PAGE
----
Anne Heche’s oldest son will remain in his role for now as the temporary special administrator of his mother’s estate, a judge ruled Tuesday, denying a bid by the late actress’ ex-boyfriend to be named guardian ad litem of her other son, whom he fathered.
The rulings came during a brief hearing before Los Angeles Superior Court Judge Lee Bogdanoff. Heche’s eldest son, 20-year-old Homer Laffoon, is battling with ex-Heche flame James Tupper to administer the estate. Heche and Tupper had a son, Atlas, who is now 13.
“We are pleased, but not surprised with the court’s ruling this morning denying James’ petition to appoint himself guardian ad litem for Atlas,” Laffoon’s lawyer, Bryan Phipps, said after the hearing. “We look forward to the court resolving Homer’s petition at the next hearing and, in the meantime, Homer will continue to diligently administer the estate pursuant to his authority as special administrator.”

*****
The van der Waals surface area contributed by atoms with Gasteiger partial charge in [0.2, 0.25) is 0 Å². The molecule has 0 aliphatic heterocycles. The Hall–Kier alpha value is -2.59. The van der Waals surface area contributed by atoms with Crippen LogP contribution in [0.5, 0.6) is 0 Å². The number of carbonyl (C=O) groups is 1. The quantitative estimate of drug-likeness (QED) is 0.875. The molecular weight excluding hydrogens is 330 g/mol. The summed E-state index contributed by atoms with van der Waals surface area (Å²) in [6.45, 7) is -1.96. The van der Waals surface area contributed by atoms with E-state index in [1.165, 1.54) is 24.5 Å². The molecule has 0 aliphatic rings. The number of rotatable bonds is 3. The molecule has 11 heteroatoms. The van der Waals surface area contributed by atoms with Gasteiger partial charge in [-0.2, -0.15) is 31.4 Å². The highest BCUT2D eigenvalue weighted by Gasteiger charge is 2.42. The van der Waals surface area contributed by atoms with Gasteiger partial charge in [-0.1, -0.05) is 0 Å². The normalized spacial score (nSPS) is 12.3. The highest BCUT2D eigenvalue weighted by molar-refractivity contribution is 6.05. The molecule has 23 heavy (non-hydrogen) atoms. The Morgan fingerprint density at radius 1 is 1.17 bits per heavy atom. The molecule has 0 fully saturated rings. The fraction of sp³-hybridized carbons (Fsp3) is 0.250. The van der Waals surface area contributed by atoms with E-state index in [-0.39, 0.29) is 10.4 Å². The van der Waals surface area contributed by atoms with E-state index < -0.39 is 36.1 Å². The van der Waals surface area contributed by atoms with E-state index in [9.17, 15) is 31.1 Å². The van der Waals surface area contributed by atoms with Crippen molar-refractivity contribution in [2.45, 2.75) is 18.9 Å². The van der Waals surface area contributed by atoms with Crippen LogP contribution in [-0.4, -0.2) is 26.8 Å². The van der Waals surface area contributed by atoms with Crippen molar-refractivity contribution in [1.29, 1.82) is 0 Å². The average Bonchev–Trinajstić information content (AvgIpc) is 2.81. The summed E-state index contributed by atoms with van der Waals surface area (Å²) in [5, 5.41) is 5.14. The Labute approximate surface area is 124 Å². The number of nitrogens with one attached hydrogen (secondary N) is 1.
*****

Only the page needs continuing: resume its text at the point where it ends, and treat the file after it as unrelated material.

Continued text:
Tupper’s lawyer, Chris Johnson, argued that a 20-year-old is unfit to manage an estate, but that brought a rebuke from the judge.
“He’s not qualified on what basis? In California, you can be illiterate and be an administrator,” the judge said.
The judge also criticized Tupper for shaking his head after his guardian ad litem petition was denied.
Laffoon’s court papers state that Heche had about $400,000 in assets and that he expects about the same amount in residuals and royalties annually.
Laffoon is the son of Heche’s ex-husband, 49-year-old producer and real estate broker Coleman Laffoon.
The judge set another hearing for Nov. 30 and extended Laffoon’s estate administration authority to Dec. 14.
Heche died on Aug. 11 at age 53, one week after she crashed her car into a home in the Mar Vista area of Los Angeles.